We need to sit down with our leaders and make sure they do understand what is going to happen. Really understand. They can all say “We know it’s going to be terrible,” but they need to understand literally and specifically what’s going to happen. Because it is far worse than anything that they think of.
BAS: It seems that often there are government officials who, once they get out of office, become extremely concerned about nuclear weaponry. But they didn’t do anything about it while they were in office and had the power to make changes.
HELFAND: It’s an incredible phenomenon. There’s a huge list of these people who were architects of nuclear policy but now say that we need to get rid of these nuclear weapons. And when asked about the dichotomy between their positions then and now, some say: “The world’s changed, and that’s why I changed my views.”
Others are more honest and say: “When I was part of this enterprise I thought we could control it. Now that I’m not part of this enterprise, I’m horrified to think that any human being has that power.” And I think there’s a certain arrogance that comes upon people when they are in positions of high authority. It’s not a character flaw in the individual, it’s what power does to people.
BAS: I suppose they tell themselves “I’m reforming things from the inside.”
HELFAND: And I think people get caught up in the moment. They are so preoccupied with dealing with the immediate crisis that they can’t step back and say: “Oh my god, this whole system is crazy.” It’s like when you’re in the emergency room in the middle of a trauma code; you’re not thinking about how to redesign the whole system so trauma codes don’t take place in the future. Instead, you’re caught up in managing the current crisis. I think a lot of that goes on.
That was one of Gorbachev’s real astonishing contributions—in the middle of the incredible crisis of the early ‘80s, he was able to stand back and say: “This whole situation has to be fundamentally changed.”
BAS: In other words, it’s only after the crisis in the emergency room that you have a chance to catch your breath, and then mentally process what just happened.
HELFAND: Right. But it is frustrating when you attend these conferences and meet some of the people who had once been key players.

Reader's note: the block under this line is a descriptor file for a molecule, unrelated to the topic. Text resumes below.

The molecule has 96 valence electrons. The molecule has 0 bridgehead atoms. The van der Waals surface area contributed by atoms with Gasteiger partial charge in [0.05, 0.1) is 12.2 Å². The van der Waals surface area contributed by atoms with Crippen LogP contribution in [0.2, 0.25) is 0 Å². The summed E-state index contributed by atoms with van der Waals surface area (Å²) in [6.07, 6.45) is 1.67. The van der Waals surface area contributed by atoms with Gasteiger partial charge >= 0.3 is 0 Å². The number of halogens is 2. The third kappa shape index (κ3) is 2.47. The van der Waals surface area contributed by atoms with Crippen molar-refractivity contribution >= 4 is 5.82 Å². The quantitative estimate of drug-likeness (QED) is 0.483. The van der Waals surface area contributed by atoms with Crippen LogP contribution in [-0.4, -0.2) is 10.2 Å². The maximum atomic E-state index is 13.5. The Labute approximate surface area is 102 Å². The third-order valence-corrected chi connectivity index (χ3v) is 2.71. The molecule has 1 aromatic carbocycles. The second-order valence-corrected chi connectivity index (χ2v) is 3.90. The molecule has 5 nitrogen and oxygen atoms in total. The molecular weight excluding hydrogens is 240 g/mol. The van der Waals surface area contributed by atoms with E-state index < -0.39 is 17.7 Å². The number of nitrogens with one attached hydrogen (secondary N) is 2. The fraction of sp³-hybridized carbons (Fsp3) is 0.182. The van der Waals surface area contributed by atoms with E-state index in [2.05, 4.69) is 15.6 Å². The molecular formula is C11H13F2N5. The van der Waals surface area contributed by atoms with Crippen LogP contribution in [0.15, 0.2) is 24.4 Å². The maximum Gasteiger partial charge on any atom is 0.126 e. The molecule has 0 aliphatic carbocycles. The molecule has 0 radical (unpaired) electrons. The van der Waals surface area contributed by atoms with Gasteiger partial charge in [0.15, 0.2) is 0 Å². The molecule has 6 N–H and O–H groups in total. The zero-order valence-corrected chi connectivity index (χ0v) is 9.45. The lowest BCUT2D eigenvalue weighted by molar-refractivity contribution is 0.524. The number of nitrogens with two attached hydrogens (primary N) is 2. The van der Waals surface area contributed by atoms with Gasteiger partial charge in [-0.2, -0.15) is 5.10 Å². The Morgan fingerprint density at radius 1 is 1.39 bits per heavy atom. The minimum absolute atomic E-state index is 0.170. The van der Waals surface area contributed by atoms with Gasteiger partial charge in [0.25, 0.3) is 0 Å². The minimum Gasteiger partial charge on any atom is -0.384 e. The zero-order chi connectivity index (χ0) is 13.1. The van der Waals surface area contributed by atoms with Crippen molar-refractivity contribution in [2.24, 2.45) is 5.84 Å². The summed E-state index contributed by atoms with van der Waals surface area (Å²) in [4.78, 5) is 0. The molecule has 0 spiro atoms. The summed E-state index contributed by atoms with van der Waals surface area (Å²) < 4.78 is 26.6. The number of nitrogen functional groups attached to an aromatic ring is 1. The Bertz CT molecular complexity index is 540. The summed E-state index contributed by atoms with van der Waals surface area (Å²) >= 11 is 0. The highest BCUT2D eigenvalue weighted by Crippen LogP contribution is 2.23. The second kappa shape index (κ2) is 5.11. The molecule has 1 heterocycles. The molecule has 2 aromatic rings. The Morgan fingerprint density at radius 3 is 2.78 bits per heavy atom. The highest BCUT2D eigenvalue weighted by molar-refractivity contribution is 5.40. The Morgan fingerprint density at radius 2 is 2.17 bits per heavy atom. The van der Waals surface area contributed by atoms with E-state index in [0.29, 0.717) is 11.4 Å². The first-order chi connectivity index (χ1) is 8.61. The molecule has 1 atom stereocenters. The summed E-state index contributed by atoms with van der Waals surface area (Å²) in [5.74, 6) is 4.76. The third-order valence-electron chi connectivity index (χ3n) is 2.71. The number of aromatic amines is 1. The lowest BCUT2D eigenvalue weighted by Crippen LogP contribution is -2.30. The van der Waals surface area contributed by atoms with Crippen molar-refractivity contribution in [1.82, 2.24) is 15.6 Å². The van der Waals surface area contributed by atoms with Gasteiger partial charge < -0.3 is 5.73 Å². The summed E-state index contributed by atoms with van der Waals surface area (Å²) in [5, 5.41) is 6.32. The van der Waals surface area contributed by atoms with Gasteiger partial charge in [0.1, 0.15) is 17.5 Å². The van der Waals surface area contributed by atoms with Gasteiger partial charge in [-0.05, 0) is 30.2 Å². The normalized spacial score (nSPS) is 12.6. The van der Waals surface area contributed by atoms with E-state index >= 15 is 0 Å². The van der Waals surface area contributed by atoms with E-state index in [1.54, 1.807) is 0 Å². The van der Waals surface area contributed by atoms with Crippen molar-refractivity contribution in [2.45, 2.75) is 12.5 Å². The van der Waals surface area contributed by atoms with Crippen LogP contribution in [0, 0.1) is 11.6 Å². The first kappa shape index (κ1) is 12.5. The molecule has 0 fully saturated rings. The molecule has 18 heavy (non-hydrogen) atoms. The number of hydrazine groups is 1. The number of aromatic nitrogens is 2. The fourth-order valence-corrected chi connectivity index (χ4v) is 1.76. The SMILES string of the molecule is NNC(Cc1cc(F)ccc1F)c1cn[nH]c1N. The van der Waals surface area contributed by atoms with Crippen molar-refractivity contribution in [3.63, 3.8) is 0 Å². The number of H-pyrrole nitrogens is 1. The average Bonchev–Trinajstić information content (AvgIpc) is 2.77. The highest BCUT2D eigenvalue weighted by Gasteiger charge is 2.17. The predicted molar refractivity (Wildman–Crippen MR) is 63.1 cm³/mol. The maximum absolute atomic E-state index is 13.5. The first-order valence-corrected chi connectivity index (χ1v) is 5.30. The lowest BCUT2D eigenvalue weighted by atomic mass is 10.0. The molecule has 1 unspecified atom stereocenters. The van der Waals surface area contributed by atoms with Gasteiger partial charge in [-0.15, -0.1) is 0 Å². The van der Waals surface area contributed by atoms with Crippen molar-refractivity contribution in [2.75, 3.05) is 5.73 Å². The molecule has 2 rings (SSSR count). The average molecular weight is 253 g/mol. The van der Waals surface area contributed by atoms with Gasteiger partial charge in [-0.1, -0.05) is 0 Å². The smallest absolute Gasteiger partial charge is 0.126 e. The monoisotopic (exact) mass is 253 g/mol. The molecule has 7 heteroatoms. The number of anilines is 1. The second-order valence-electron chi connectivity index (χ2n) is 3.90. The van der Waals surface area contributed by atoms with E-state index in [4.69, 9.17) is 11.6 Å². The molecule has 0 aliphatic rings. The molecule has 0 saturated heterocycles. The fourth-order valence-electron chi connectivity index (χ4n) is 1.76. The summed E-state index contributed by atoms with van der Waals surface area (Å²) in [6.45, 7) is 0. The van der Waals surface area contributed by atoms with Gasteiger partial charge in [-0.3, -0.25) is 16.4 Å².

For example, several people have asked me: “Do you think that now that he’s not president anymore, Obama will speak out more against nuclear weapons?” And I say: “I’m not going to know what to think if he does. He just had his best shot at getting rid of them. He should have taken it then.”
BAS: But Obama made the right noises, such as his Prague speech, where he pledged America’s commitment to work towards a world free of nuclear weapons.
HELFAND: The Prague speech did raise people’s hopes back then; it had a huge impact when Obama said that he “sought the security of a world free of nuclear weapons.” But the second clause in that sentence was that “it may not happen in my lifetime.”
Although his speech did play a big role in launching this whole anti-nuclear movement.
I’ve never had a chance to speak to President Obama, I don’t know what his thoughts were about nuclear weapons. I do know that his administration did not actively seek the security of a world free of nuclear weapons. Just the opposite. The Obama Administration worked hard to scuttle the Treaty on the Prohibition on Nuclear Weapons. And it started this trillion-dollar effort to enhance our existing stockpile of nuclear weapons.
BAS: So Trump is not a complete aberration, he’s continuing some existing trends—or at least making them more pronounced?
HELFAND: Well, his policies are not aberrations. His policies flow from the policies that preceded him; they’re just taken to a much greater level.
But what is truly aberrant about Trump is the personal instability. And that’s very important. Because an essential component of deterrence theory is the idea that nuclear arsenals would be commanded by people who possess the judgment, the temperament, and the knowledge base to make sound decisions in a crisis. In the judgment of his own party’s security experts, Donald Trump possesses none of those three qualities. The United States has said for two or three decades that it would be intolerable if even a single nuclear weapon fell into the wrong hands—by which we meant a rogue state or a terrorist group.
But now we have turned 6,800 nuclear warheads over to Donald Trump—someone who clearly, by any definition, does not have the right hands.